How to Write a Poem ExplicationOr: Bane of the Literature StudentBy Christopher GreenSeptember 13, 2004To the chagrin of almost all Literature students, poems form a significant, if not equal, part in the courseas other forms of literature. This means that you really must be able to decipher their enigmatic mysteriesin order to succeed in the literary world. For those who have no aspirations in the literary world — youneed to know how to deal with poems to pass your classes, so you won’t be refused graduation fromcollege because you never passed your Freshman literature course.It is the sincerest wish of this author that he could present some encouraging advice to you regardingpoetry and its explications, but in his experience he found poems the most treacherous and difficultelements. Novels are usually straightforward. Short stories are pretty reasonable. But poems?Incomprehensible!Of course, that being said, we will now proceed to make sense of the insensible. The trick to explicatingpoems lies in the realization that you have a huge variety of options to choose from. You can pick ahandful of elements from dozens to discuss — structure, diction, subject matter, imagery, and so forth.The simplest method of explaining some of these things is by seeing them in a poem. Let us thereforelook a relatively unknown poem by Walter de la Mare, “The Listeners.”The Listeners‘Is there anybody there?’ said the Traveller,Knocking on the moonlit door;And his horse in the silence champed the grassesOf the forest’s ferny floor:And a bird flew up out of the turret,Above the Traveller’s headAnd he smote upon the door again a second time;‘Is there anybody there?’ he said.But no one descended to the Traveller;No head from the leaf-fringed sillLeaned over and looked into his grey eyes,Where he stood perplexed and still.But only a host of phantom listenersThat dwelt in the lone house thenStood listening in the quiet of the moonlightTo that voice from the world of men:Stood thronging the faint moonbeams on the dark stair,That goes down to the empty hall,Hearkening in an air stirred and shakenBy the lonely Traveller’s call.And he felt in his heart their strangeness,Their stillness answering his cry,While his horse moved, cropping the dark turf,’Neath the starred and leafy sky;For he suddenly smote on the door, evenLouder, and lifted his head:-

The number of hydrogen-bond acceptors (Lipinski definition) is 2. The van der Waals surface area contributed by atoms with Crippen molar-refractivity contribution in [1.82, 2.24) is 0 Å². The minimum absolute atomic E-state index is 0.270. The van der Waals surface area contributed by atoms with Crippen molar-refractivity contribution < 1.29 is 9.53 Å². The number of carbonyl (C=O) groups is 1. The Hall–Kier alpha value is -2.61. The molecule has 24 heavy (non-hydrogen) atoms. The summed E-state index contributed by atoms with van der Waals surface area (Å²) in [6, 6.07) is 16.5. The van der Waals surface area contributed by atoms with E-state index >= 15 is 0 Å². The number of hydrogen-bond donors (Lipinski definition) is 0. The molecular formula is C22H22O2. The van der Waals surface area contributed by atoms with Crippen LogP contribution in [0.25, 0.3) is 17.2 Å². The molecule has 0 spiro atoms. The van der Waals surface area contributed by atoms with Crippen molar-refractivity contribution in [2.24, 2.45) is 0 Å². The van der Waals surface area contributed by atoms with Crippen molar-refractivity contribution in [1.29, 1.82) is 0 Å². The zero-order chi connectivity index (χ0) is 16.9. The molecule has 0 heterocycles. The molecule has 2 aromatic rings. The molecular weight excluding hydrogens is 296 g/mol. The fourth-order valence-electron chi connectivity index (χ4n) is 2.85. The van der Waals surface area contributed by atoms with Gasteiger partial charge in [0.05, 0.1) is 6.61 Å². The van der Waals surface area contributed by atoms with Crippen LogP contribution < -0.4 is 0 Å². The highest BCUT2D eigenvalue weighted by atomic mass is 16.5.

‘Tell them I came, and no one answered,That I kept my word,’ he said.Never the least stir made the listeners,Though every word he spakeFell echoing through the shadowiness of the still houseFrom the one man left awake:Ay, they heard his foot upon the stirrup,And the sound of iron on stone,And how the silence surged softly backward,When the plunging hoofs were gone.